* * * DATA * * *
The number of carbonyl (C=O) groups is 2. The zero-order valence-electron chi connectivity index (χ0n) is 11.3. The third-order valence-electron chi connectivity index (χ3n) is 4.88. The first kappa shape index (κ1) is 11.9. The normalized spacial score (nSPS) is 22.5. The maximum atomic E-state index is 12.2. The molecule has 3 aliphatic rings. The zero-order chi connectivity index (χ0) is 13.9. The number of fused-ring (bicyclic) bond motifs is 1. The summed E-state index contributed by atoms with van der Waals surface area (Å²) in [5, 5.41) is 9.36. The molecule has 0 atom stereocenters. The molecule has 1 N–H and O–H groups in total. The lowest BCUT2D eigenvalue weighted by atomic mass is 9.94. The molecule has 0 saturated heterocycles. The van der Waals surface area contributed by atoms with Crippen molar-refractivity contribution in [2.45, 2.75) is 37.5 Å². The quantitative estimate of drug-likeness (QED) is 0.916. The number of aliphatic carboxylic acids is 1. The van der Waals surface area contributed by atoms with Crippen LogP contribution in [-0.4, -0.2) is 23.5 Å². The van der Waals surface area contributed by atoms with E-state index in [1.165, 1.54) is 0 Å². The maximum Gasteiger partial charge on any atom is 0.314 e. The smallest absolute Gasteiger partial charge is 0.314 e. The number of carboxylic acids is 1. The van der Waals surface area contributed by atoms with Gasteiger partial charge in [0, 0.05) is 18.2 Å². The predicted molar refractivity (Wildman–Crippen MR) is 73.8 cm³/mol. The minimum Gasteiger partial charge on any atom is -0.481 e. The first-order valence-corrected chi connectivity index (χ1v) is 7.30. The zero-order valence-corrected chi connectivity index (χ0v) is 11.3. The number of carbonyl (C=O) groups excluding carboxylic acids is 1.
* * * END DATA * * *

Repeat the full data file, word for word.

The number of carbonyl (C=O) groups is 2. The zero-order valence-electron chi connectivity index (χ0n) is 11.3. The third-order valence-electron chi connectivity index (χ3n) is 4.88. The first kappa shape index (κ1) is 11.9. The normalized spacial score (nSPS) is 22.5. The maximum atomic E-state index is 12.2. The molecule has 3 aliphatic rings. The zero-order chi connectivity index (χ0) is 13.9. The number of fused-ring (bicyclic) bond motifs is 1. The summed E-state index contributed by atoms with van der Waals surface area (Å²) in [5, 5.41) is 9.36. The molecule has 0 atom stereocenters. The molecule has 1 N–H and O–H groups in total. The lowest BCUT2D eigenvalue weighted by atomic mass is 9.94. The molecule has 0 saturated heterocycles. The van der Waals surface area contributed by atoms with Crippen molar-refractivity contribution in [2.45, 2.75) is 37.5 Å². The quantitative estimate of drug-likeness (QED) is 0.916. The number of aliphatic carboxylic acids is 1. The van der Waals surface area contributed by atoms with Crippen LogP contribution in [-0.4, -0.2) is 23.5 Å². The van der Waals surface area contributed by atoms with E-state index in [1.165, 1.54) is 0 Å². The maximum Gasteiger partial charge on any atom is 0.314 e. The smallest absolute Gasteiger partial charge is 0.314 e. The number of carboxylic acids is 1. The van der Waals surface area contributed by atoms with Gasteiger partial charge in [0, 0.05) is 18.2 Å². The predicted molar refractivity (Wildman–Crippen MR) is 73.8 cm³/mol. The minimum Gasteiger partial charge on any atom is -0.481 e. The first-order valence-corrected chi connectivity index (χ1v) is 7.30. The zero-order valence-corrected chi connectivity index (χ0v) is 11.3. The number of carbonyl (C=O) groups excluding carboxylic acids is 1.